For Immediate Release
Contact: Susan Preston
UMDNJ-Robert Wood Johnson Medical School
Psoriasis Expert Named to National Academic Collaboration To Study
Immune-Mediated Inflammatory Disorders
Alice Gottlieb, M.D.,
Ph.D., a nationally recognized expert in the development of biotechnological
treatments for psoriasis at the University of Medicine and Dentistry
of New Jersey (UMDNJ), has been named to a newly established prestigious
academic collaboration studying a wide range of immunologic disorders.
The National Immune-Mediated
Inflammatory Disorders (I.M.I.D.) Academic Platform, a collaboration
of scientists and physicians from 19 leading universities and hospitals
across the country, is being launched at the annual meeting of the
Federation of Clinical Immunology Societies (FOCIS) in San Francisco
on June 28. The Academic Platform is dedicated to the research,
diagnosis, and treatment of I.M.I.D.- a group of disorders related
by involvement of the immune system, including rheumatoid arthritis,
Crohn's disease, multiple sclerosis, psoriasis, and asthma - that
share common inflammatory pathways.
Dr. Gottlieb, a board
certified specialist in internal medicine, rheumatology, and dermatology,
holds the William H. Conzen Chair in Clinical Pharmacology at the
University of Medicine and Dentistry of New Jersey (UMDNJ)-Robert
Wood Johnson Medical School and is the director of its Clinical
Research Center. Both a practicing dermatologist and a research
scientist, she is both a professor of medicine and of molecular
genetics, microbiology and immunology.
Her research over the
past two decades on the pathophysiology of psoriasis has led to
a new understanding of the disease. She was among the first to demonstrate
that psoriasis is a T cell-mediated immune disorder and her most
recent work has shown that treatment with immunobiologics targeting
Tumor Necrosis Factor-alpha (Infliximab and Etanercept) clear psoriasis
clinically and histologically.
I.M.I.D. is characterized
by immune disregulation that results in acute or chronic inflammation,
causing injury to the body. Injury can include organ damage, increased
morbidity, or mortality. One underlying manifestation of this immune
disregulation is the inappropriate activation of inflammatory cytokines,
such as IL 12, IL 6 or TNF, whose actions lead to pathological consequences.
"Launching the Academic
Platform at the FOCIS meeting will allow experts from a variety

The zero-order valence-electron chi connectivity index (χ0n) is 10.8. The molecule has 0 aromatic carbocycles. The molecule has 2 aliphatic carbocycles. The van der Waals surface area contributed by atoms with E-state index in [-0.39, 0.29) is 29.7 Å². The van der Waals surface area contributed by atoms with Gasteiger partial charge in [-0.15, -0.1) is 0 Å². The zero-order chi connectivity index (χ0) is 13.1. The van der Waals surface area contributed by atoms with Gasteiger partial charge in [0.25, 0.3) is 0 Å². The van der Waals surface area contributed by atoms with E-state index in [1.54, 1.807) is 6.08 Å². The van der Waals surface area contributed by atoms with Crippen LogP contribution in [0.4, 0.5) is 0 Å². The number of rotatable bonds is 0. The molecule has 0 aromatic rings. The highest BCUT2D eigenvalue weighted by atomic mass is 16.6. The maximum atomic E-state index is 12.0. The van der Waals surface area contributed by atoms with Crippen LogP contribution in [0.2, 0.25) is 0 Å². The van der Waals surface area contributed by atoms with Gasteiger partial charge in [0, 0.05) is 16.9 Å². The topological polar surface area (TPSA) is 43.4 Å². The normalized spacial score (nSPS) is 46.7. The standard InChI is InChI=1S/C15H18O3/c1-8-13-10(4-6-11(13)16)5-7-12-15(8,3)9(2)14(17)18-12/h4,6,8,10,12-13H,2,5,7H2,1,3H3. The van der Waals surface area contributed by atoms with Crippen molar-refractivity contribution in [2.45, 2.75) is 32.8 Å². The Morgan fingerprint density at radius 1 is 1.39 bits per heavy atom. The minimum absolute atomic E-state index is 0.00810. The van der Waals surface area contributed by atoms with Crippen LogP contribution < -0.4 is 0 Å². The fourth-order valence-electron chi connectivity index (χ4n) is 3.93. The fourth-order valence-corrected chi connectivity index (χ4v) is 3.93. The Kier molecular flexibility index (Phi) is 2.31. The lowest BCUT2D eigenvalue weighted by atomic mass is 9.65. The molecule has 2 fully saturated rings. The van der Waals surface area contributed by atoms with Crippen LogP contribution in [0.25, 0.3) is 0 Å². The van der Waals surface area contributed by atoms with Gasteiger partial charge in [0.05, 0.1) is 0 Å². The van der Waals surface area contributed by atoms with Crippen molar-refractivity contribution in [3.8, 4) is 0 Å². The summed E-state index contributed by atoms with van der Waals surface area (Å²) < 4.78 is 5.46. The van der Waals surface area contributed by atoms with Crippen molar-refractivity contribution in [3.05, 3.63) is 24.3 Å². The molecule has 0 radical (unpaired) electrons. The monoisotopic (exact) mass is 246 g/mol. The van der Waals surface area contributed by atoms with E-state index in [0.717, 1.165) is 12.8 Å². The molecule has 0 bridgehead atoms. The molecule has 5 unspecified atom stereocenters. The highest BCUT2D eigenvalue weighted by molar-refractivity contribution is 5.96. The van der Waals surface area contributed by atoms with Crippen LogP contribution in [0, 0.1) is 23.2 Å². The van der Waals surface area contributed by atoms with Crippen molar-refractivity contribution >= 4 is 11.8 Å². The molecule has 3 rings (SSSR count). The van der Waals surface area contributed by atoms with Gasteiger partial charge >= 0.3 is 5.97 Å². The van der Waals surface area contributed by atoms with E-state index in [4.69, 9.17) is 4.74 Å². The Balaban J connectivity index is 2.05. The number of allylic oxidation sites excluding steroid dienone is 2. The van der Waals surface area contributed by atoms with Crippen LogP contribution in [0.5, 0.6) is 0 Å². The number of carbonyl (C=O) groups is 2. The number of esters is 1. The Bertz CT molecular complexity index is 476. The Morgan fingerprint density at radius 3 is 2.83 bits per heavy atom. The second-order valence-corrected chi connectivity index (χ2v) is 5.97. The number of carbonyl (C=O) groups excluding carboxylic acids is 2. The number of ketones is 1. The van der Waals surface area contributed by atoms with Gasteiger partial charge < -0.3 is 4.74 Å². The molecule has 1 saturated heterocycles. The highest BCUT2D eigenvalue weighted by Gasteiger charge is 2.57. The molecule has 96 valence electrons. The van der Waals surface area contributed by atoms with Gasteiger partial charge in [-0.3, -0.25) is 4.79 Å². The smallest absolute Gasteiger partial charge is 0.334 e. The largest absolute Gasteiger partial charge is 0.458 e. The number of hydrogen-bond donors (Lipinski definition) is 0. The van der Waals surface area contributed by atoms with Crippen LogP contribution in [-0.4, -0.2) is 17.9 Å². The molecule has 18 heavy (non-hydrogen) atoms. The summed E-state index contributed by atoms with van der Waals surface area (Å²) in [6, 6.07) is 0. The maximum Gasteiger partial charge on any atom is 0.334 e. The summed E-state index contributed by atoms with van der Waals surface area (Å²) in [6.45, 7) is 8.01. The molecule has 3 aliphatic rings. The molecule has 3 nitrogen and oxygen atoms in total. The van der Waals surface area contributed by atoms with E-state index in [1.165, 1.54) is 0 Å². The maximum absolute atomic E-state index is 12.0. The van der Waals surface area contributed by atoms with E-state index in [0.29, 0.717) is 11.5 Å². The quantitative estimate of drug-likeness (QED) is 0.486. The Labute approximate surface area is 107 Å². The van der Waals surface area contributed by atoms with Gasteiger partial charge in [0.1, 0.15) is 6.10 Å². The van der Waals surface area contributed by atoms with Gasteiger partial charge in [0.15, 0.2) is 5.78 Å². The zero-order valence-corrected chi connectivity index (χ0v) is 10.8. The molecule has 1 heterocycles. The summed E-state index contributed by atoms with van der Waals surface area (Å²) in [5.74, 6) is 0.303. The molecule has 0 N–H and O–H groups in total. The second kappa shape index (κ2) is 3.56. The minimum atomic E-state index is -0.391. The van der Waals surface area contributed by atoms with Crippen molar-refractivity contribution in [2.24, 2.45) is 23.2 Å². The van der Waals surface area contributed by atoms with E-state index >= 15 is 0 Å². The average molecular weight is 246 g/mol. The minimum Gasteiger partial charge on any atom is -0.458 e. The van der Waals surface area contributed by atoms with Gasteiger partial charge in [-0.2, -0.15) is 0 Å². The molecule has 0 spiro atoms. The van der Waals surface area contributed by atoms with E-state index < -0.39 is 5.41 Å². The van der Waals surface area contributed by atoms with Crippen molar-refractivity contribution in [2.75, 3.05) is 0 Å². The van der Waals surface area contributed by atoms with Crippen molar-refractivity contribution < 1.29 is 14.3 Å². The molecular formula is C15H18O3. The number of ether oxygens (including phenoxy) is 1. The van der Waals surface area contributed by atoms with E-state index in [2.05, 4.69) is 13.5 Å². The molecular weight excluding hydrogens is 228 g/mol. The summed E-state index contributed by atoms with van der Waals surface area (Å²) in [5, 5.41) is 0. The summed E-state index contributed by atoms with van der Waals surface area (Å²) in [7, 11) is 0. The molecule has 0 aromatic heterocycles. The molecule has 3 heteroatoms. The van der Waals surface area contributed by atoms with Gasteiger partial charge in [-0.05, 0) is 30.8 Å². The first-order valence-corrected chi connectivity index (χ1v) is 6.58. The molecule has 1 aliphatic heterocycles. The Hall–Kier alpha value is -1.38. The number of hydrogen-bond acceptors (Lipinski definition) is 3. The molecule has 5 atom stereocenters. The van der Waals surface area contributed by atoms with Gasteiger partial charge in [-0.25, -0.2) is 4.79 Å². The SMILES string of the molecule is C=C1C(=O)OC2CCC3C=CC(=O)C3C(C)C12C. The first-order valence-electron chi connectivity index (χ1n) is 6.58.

of medical disciplines to share their experiences treating I.M.I.D.
and will provide opportunities for meaningful research collaborations,"
said C. Garrison Fathman, M.D., Stanford University School of Medicine
and FOCIS program co-chair of the Platform committee meeting. "The
work that the Academic Platform will do to advance the study of
I.M.I.D. holds enormous potential for the progression of basic science,
clinical research and improved patient care that will likely impact
patients' quality of life.
"While it is not often
discussed, I.M.I.D. is widespread and has a significant impact on
patients and the national healthcare system," Dr. Fathman said.
"In fact, one in four patients admitted to hospitals across the
country suffers from some form of immune-mediated inflammatory condition."
FOCIS has defined I.M.I.D.
as a subspecialty, representing no single organ system or disease,
but rather a pathophysiological concept that unifies the field of
clinical immunology including, immunoregulation, immunodiagnosis,
immunogenetics and immunotherapy.
"As we move ahead into
the 21st century of medicine, the immunologist will play an increasingly
important part not only in conducting I.M.I.D. research, but in
diagnosing and treating patients with I.M.I.D.," said David Hafler,
M.D., Harvard Medical School professor of neurology at Brigham and
Women's Hospital and FOCIS co-chair. "I believe there will be a
significant need for immunologists whose expertise in I.M.I.D. can
potentially shape how medicine is practiced that crosses clinical
In addition to Drs.
Gottlieb, Fathman and Hafler, scientists and clinicians representing
16 academic institutions have been appointed to the platform committee
including Baylor College of Medicine, Cleveland Clinic Foundation,
Dartmouth-Hitchcock Medical Center, David Geffen School of Medicine
at UCLA, Duke University Medical Center, Feinberg School of Medicine
at Northwestern University, Johns Hopkins University, Mayo Clinic,
University of Alabama at Birmingham, University of Arizona College
of Medicine, University of Colorado Health Sciences Center, University
of Iowa College of Medicine, University of Florida College of Medicine,
University of Pennsylvania School of Medicine, the University of
Pittsburgh School of Medicine, and Washington University School
of Medicine in St. Louis
The National Immune-Mediated
Inflammatory Disorders Academic Platform is supported by an unrestricted
educational grant from Centocor, Inc.